Nav:  [home][elec][periph][usb-fx2][software] > [io_examples]
Go:  [local] [io] [advanced] [fx2pipe]
← [What are these? Why?]

Electronics -- USB-FX2: Software Examples with IO

A collection of example software for the USB-FX2 board which make use of some IO lines on the board.

Download All Examples in an Archive

In order to try the examples on this page, you should download this tarball since the code on this page does not contain the necessary include files which are (of course) part of the archive.

Source: usb-fx2-io-examples-0.4.tar.gz   [11kb gzipped source tarball]
Version:0.4   (2008-06-05)
Author:Wolfgang Wieser   (report bugs here)
License:GNU GPL (Version 2)
Requires:libusb, cycfx2prog

For building and running, please refer to the local examples since it works just the same here. However, make sure to do the required external signal wiring for each example as lined out in the example explanation below.

Note: All these examples have been tested with my USB-FX2 board.

If you experience trouble, please fix them and drop me a note. Also check out the troubleshooting hints.

Bulk Read Benchmark

First, let's start with the simplest program making use of the IO lines on the USB-FX2 board: A bulk read benchmark firmware which spends all its time just trying to send data like mad over the USB link - as much as the host can sustain.

Here's the code: Basically, we run the FX2LP in synchronious slave FIFO mode with AUTOIN enabled. However, we use internal interface clocking at maximum speed (48 MHz) and simply tie the write stobe line low to have data committed into the FIFOs as fast as possible. Since we're using the complete 16bit wide bus at 48 MHz, the theoretical FIFO transfer rate is 96MBytes/sec which is way above maximum theoretical USB-2.0 bandwidth of 60MBytes/s (well, even less due to protocol overhead).

Hence, this firmware can be used to test host controller and host software performance.

static void Initialize(void)
    CPUCS = 0x12;  // 48MHz, output to CLKOUT signal enabled.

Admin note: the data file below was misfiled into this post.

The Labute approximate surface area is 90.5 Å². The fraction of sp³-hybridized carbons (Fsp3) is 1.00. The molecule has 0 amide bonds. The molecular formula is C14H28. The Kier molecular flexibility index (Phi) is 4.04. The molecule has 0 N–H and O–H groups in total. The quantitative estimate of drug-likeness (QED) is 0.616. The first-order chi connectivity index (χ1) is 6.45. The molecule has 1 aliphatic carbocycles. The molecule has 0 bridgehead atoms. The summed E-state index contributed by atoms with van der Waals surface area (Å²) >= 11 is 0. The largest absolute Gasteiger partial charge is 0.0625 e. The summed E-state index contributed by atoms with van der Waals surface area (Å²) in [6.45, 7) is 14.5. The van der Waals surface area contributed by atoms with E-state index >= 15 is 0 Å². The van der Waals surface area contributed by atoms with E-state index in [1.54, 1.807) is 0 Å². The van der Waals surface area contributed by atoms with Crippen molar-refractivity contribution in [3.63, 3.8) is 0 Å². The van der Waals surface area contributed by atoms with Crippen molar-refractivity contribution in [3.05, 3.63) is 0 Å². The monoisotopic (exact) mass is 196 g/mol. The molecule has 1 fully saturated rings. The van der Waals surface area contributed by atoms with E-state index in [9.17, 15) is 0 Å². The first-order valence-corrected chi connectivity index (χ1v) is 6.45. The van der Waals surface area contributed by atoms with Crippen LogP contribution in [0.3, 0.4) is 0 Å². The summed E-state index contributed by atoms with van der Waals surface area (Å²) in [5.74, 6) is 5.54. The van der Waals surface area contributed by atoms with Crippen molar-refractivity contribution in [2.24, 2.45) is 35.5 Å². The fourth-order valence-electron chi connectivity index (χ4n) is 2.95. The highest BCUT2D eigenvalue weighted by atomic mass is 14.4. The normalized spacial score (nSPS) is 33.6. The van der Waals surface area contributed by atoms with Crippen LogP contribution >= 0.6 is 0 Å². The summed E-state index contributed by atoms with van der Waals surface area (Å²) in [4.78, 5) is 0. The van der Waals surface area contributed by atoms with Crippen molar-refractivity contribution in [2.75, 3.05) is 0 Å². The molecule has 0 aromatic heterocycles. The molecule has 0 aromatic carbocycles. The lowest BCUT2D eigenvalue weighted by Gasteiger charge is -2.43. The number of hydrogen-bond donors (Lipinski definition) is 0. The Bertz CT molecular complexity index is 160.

// Internally clocked (48MHz) sync slave fifo mode.
    // Output to IFCLK not enabled (set bit5 to enable).
    REVCTL = 0x03;    SYNCDELAY;  // See TRM...
    // Configure EP6 (IN) for bulk input, quad-buffered (4*512 bytes).
    EP6CFG = 0xe0;  SYNCDELAY;
    FIFORESET = 0x80;  SYNCDELAY;  // NAK all requests from host.
    FIFORESET = 0x82;  SYNCDELAY;  // Reset individual EP (2,4,6,8)
    FIFORESET = 0x00;  SYNCDELAY;  // Resume normal operation.
    // Configure EP6 for AUTOIN, 16bit wide bus.
    // PORTACFG: FLAGD SLCS(*) 0 0 0 0 INT1 INT0
    PORTACFG = 0x00;  SYNCDELAY; // (delay maybe not needed)
    // All default polarities: SLWR active low,...
    // This determines how much data is accumulated in the FIFOs before a
    // USB packet is committed. Use 512 bytes to be sure.

void main()
    for(;;) {}

USB-FX2 wiring points [9kb]
[click to enlarge: 40kb JPEG]

Before running this firmware, you need to manually do the following wiring:

  • Connect to HIGH (3.3V): PA2/SLOE, PA5/FIFOADR1, RDY0/SLRD
  • Connect to LOW (GND): PA4/FIFOADR0, RDY1/SLWR

The FIFOADR pins select the right FIFO buffer address for the endpoint 6 since that's what we're using. The RDY pins are set for writing to the FIFOs and SLOE to HIGH to indicate input direction on the bus.

The necessary signal connection points are shown on the image on the left: connect blue signals to GND and red ones to +3.3V. (These levels are available on the three-terminal connector near the left top.)

When running the example (make run), you should see something like this:

cycfx2prog prg:bench_in.ihx run bench_bulk:6,16777216
Using ID 04b4:8613 on 006.004.
Putting 8051 into reset.
Programming 8051 using "bench_in.ihx".
Putting 8051 out of reset.
Read 16777216 bytes in 828 msec (chunk size 65536): 19.332 Mb/sec (256 calls, 65536 bytes/call)